Bellebots, the Saint Mary’s robotics club, is looking forward to a year of growth, teaching and competing.Having formed just two years ago, the club is looking for ways to expand its presence on campus, Bellebots vice president and senior Noreen Maloney said.“We’re still kind of discerning our niche,” she said. “We’re always adapting to what we need to do to be really relevant on campus.”Finding a place for an interest in STEM was how Bellebots began. The group’s president and founder, junior Michelle Lester, said robotics was something in which she wanted to participate when she started her first year at the College.“When I got to campus, I wanted to start something that had to do with robotics,” Lester said.With this in mind, she found a faculty member to serve as an advisor for the group she wanted to start. Lester said Bellebots began with sending a survey to students to gauge the student body’s interest in such a club. Upon receiving positive responses, Lester’s desire started becoming a reality.Last year, Bellebots worked primarily with local high school robotics teams to help them prepare for competitions, Maloney said. Additionally, the group worked on gaining members and fundraising for future endeavors. This year, however, Bellebots wishes to compete.“The program we want to do is called VEX U, and they release a new game every year,” Lester said. “It’s always changing.”This annual change is what makes the program enticing to the group, as it allows members to work on more than just maintenance of robots between competitions, Lester said. Instead it would create opportunity for the team to use various skills on projects.Competitions such as VEX U have a registration fee, and Lester said Bellebots has already been fundraising this semester for this purpose.“Doing an actual robotics team is very expensive, so we need to make money … to be able to feel comfortable sending in that registration check,” she said.In addition to having a robotics team, Bellebots also wishes to help people learn and hone other STEM-related skills, Maloney said.“We want to be encouraging to STEM literacy and twenty-first century skills on campus,” Maloney said.Basic computer programming is among the skills the group intends to teach those who are interested. Lester said the ability to work on websites is useful for careers in many fields, not just STEM.“We want to have nights where we talk about STEM skills but in the sense that you could integrate them into your everyday life,” Maloney said. “We’re hoping that as a team, we’ll do somewhat occasional nights that focus on these skills.”The goal of these nights would be to introduce students to these skills and then provide them with the resources to develop them, she said. These nights would enable students to determine if such STEM skills are what they want or need to learn.“We try to be as inclusive as possible,” Maloney said. “No STEM required.”Lester and Maloney said they know some students might be intimidated by things like computer programming and robotics but do not want that to keep people from joining.“We definitely want to start with stuff that’s not scary to people,” Lester said.Maloney said the club has a strong leadership team that is willing to teach people who might be intimidated by robotics but is also interesting in acquiring members with skills in other disciplines to help with other aspects of robotics competitions, such as brochure design and safety.Bellebots is open to all members of the tri-campus community. The next Bellebots meeting will take place Sept. 26 at 9:30 p.m. in 140 Spes Unica Hall.Tags: Bellebots, Robotics, STEM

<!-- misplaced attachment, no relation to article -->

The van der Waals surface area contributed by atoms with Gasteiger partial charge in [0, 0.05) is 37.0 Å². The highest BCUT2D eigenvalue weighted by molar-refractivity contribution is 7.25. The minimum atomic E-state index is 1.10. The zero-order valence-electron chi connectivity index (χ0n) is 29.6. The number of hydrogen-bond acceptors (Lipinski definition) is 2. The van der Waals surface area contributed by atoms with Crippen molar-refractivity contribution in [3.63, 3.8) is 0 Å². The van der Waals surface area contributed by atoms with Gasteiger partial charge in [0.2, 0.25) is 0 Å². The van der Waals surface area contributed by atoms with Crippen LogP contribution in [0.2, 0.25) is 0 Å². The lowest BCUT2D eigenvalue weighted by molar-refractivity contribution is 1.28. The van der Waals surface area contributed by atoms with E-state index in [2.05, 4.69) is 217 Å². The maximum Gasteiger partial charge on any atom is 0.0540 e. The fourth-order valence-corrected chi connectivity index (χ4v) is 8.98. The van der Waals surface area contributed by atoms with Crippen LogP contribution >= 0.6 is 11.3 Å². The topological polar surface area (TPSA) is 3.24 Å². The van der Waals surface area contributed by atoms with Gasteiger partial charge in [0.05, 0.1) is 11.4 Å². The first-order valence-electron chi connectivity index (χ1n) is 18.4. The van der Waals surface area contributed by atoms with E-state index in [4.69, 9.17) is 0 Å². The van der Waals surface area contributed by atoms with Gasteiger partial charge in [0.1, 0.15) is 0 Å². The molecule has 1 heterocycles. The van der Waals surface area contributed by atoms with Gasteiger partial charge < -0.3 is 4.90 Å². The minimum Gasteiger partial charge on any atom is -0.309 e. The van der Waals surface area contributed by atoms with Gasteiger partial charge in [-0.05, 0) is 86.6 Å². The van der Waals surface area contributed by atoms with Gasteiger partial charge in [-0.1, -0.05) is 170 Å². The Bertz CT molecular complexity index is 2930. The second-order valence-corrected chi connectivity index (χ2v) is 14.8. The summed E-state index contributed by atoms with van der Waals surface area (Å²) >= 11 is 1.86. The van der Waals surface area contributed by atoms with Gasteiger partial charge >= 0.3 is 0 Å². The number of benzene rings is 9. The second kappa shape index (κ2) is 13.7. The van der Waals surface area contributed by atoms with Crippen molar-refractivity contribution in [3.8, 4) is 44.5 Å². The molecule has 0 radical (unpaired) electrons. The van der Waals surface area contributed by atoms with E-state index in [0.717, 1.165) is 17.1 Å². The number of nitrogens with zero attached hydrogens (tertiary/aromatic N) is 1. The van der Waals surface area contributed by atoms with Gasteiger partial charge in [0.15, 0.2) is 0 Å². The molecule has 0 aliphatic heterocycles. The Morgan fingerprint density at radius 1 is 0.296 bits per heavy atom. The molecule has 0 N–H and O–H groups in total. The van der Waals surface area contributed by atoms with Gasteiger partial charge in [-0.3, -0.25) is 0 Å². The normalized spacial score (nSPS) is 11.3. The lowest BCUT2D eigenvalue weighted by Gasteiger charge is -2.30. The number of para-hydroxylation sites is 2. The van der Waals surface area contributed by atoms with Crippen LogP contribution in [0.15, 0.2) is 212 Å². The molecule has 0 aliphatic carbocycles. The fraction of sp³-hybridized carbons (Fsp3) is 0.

ShareShareSharePrintMailGooglePinterestDiggRedditStumbleuponDeliciousBufferTumblr In my most recent blogs, I’ve shared the case for eliminating the “manager” title and tips to help a struggling employee. One recommendation that these blogs share: Empowering employees to work independently, without micromanagement.However, being self-sufficient in your role does not mean you forfeit your right to ask for help. In a recent article, internationally-known executive coach John Baldoni stresses that “seeking assistance is not a sign of weakness. It’s an indication of political savviness.”One thing organizational leaders and new hires have in common, Baldoni writes, is “a reluctance to ask for help.” Here are a few reasons why we are reluctant to ask for help. Do these factor into your decision not to ask?We underestimate other’s willingness to help us.We over-rely on self-reliance.We fear the social cost of appearing “stupid.” continue reading »
By Alan BaldwinSILVERSTONE, England (Reuters) – A competition to design Lewis Hamilton’s 2017 helmet has been won by a Brazilian who incorporated a tribute to Ayrton Senna in it along with three stars for the Formula One titles won by both the late Brazilian and the Briton.Hamilton, who will unveil his new Mercedes race car to the world at Silverstone today, announced Rai Caldato, a professional designer, as the winner to his 3.8 million Instagram followers.“Rai evolves my layout by adding new stripe elements on the sides. As a tribute to my hero, Ayrton Senna, the helmet features the colours of Brazil – green, yellow and blue,” said the 32-year-old.“These are accompanied with the three stars that represent my Championship wins.“There’s yellow throughout that reminds me of my helmets in the past. The candy apple red balances with the yellow very well,” he added.The design had 52 000 ‘likes’ within four hours.Hamilton challenged fans last month to design his race helmet for the season starting in Australia on March 26, with the winner meeting the driver and receiving a full-size replica.Hamilton is the clear pre-season favourite following the surprise retirement of German teammate and world champion Nico Rosberg last month.He has changed his helmet design several times over the years, racing with a yellow helmet in tribute to Senna in his early years and at McLaren. The colours changed when he moved to Mercedes in 2013.Under Formula One’s regulations, a driver’s helmet design must be substantially the same for the entire season — to ensure drivers can be distinguished easily — but one special version is allowed at a race of his choosing.